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S. African relief groups find better ways to combat hunger

In contrast to the parched earth and empty bellies, South Africa's worst drought in living memory is also leaving a more hopeful legacy of racial cooperation, increased effectiveness of relief agencies, and unprecedented public generosity.

For two years, and in some areas longer, this country's rural blacks have been hard hit by hunger, malnutrition, and some starvation, relief agency officials say. A deep recession has sharply increased rural joblessness, while lack of rain has devastated subsistence agriculture -- problems many feel are compounded by South Africa's apartheid policies.

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But amid the gloom there are some bright spots that suggest a start has been made to combat hunger far more effectively in the future. While rural black impoverishment cannot be solved without major changes in government polices that force blacks into overcrowded rural ''homelands,'' many analysts say, present relief agency efforts mark an important step forward.

The first step was taken last year when three major South African relief agencies -- Operation Hunger, World Vision, and the Red Cross -- decided to work together.

''Agencies of this sort are usually a little proud and competitive,'' says Norman Holford, secretary of the committee that now coordinates the activities of the three agencies. But the magnitude of the drought forced cooperation, he says.

The new coordinated relief effort, since joined by seven other agencies, has raised more than $5 million in drought assistance -- cash and donations in kind -- in just nine months. Mr. Holford says the sum represents the largest outpouring ever of public support for an aid program in South Africa. And most of it has come from whites.

''We've had the most incredible response,'' says Ina Perlman, national manager of Operation Hunger. ''It's obvious there are a lot of people in this country who care.''

Operation Hunger appears to be the centerpiece of the immediate hunger relief program. Started in 1980 under the auspices of the South African Institute of Race Relations as a modest effort to alleviate hunger, Operation Hunger has ballooned to the point where it now feeds 600,000 rural blacks several times a week. And the requests for food keep pouring in.

Fortunately, donations have kept pace. Ms. Perlman's desk is cluttered with letters pledging contributions. Trade unions, supermarkets, and businesses have made donations.

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But Perlman is most struck by the fact that 70 percent of the more than $2 million in donations made to Operation Hunger in the past year have come from individuals and in small amounts (under $40).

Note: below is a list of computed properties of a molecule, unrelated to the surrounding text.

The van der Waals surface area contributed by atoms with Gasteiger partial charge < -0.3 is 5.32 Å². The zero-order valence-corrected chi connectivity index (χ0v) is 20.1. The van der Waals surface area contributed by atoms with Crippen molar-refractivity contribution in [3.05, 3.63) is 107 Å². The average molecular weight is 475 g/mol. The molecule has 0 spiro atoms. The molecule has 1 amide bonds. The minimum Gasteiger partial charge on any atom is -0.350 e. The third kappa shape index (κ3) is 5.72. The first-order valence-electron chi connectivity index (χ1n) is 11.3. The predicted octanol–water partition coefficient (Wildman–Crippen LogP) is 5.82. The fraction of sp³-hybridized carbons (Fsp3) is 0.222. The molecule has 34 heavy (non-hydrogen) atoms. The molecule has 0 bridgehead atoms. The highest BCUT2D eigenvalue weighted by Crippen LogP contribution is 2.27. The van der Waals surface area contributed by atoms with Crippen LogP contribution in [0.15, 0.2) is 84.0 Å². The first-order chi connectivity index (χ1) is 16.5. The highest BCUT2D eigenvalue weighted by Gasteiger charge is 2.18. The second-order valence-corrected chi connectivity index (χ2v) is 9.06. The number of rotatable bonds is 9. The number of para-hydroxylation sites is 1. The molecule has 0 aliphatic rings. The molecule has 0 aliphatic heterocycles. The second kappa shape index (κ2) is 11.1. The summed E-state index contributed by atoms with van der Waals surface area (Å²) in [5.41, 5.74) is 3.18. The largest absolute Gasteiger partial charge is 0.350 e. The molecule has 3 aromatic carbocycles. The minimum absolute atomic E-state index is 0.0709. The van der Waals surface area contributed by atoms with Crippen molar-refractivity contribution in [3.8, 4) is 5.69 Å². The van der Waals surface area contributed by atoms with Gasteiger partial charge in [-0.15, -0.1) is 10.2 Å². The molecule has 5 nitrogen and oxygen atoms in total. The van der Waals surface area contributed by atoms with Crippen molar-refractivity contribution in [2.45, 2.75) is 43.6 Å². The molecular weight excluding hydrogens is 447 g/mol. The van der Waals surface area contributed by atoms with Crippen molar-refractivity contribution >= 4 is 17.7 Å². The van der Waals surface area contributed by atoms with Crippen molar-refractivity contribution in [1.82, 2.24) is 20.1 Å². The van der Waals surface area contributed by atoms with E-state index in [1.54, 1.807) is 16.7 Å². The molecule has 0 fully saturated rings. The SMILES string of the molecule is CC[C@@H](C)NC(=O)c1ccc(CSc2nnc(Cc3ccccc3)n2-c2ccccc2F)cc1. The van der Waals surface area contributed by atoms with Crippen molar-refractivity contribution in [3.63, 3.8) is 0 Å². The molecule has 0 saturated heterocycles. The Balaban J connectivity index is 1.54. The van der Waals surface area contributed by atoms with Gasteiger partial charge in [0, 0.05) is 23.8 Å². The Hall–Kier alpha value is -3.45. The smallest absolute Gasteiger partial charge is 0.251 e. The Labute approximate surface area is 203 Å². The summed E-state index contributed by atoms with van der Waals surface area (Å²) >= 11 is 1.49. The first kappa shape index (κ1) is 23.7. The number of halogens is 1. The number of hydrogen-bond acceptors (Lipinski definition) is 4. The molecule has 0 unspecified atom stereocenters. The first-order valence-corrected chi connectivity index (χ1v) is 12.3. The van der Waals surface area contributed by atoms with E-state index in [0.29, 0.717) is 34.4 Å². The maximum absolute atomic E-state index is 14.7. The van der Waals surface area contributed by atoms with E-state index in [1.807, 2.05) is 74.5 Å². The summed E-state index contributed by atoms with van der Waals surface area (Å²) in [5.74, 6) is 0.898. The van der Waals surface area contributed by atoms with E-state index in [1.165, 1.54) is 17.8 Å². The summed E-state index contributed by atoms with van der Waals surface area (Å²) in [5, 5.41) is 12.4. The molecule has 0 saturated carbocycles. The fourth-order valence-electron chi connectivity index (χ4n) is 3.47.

The weakness of the hunger relief programs is that they are largely reactions to present need. ''We are trying our best to promote long-term self-help programs, but in so many areas the first urgency is to keep people alive,'' says Perlman.

The real value of the new coordinated relief agency approach is that it is beginning to look beyond the immediate need. ''We're just getting down to some long-term planning,'' says Holford. ''We've drawn up a map of South Africa, pinpointing areas that are receiving aid, areas that are over-aided, and areas that are blank.''

Holford sees this eventually leading to a coordinated strategy for helping build rural infrastructures -- water wells, sanitation facilities, and conservation techniques -- that will allow communities to cope better with future drought and ongoing hunger.

One of the most dramatic features of the present drought is the stark contrast between the depths of black rural poverty, and the affluence of the white, mostly urban community.

Perlman has put more than 50,000 miles on her Operation Hunger-emblazoned station wagon (donated by South African Breweries Ltd.) in the past 18 months, traveling the back roads of rural South Africa.

She says she has glimpsed a huge problem of rural black poverty that the white government has worsened and tried to sweep aside by moving more and more blacks into the ''homelands'' and out of the so-called ''white'' areas.

''One must not delude oneself that even absent the drought there is viable subsistence agriculture going on in these areas. There isn't,'' she says. ''For 90 percent of these people hunger is a chronic problem that is only being exacerbated by the drought.''

Holford says the South African government is fond of saying that blacks in South Africa are better off than blacks elsewhere in Africa. Holford, who has traveled extensively in Africa, says this may be true in the urban areas. But in the rural areas, despite South Africa's wealth, ''we are behind much of the rest of Africa.''

Relief agency officials appear to be preparing to continue their efforts even after the present drought abates. That may be some time though. The recent crop of corn -- a staple for poor black South Africans -- was dismal and another one won't be planted until this October.

None of the relief agencies are sanguine that they alone can solve the hunger problem in South Africa. Perlman says her only gratification comes from viewing the problem in individual terms, where she feels Operation Hunger is having an impact.

Perlman recently visited the first school where Operation Hunger began operating several years ago, in the far northern reaches of Transvaal province. Like many black children in rural areas, these students were initially small and underdeveloped for their age. But after a few years of solid diet thanks to Operation Hunger, Perlman says they have grown to be ''a glorious bunch of thugs.''

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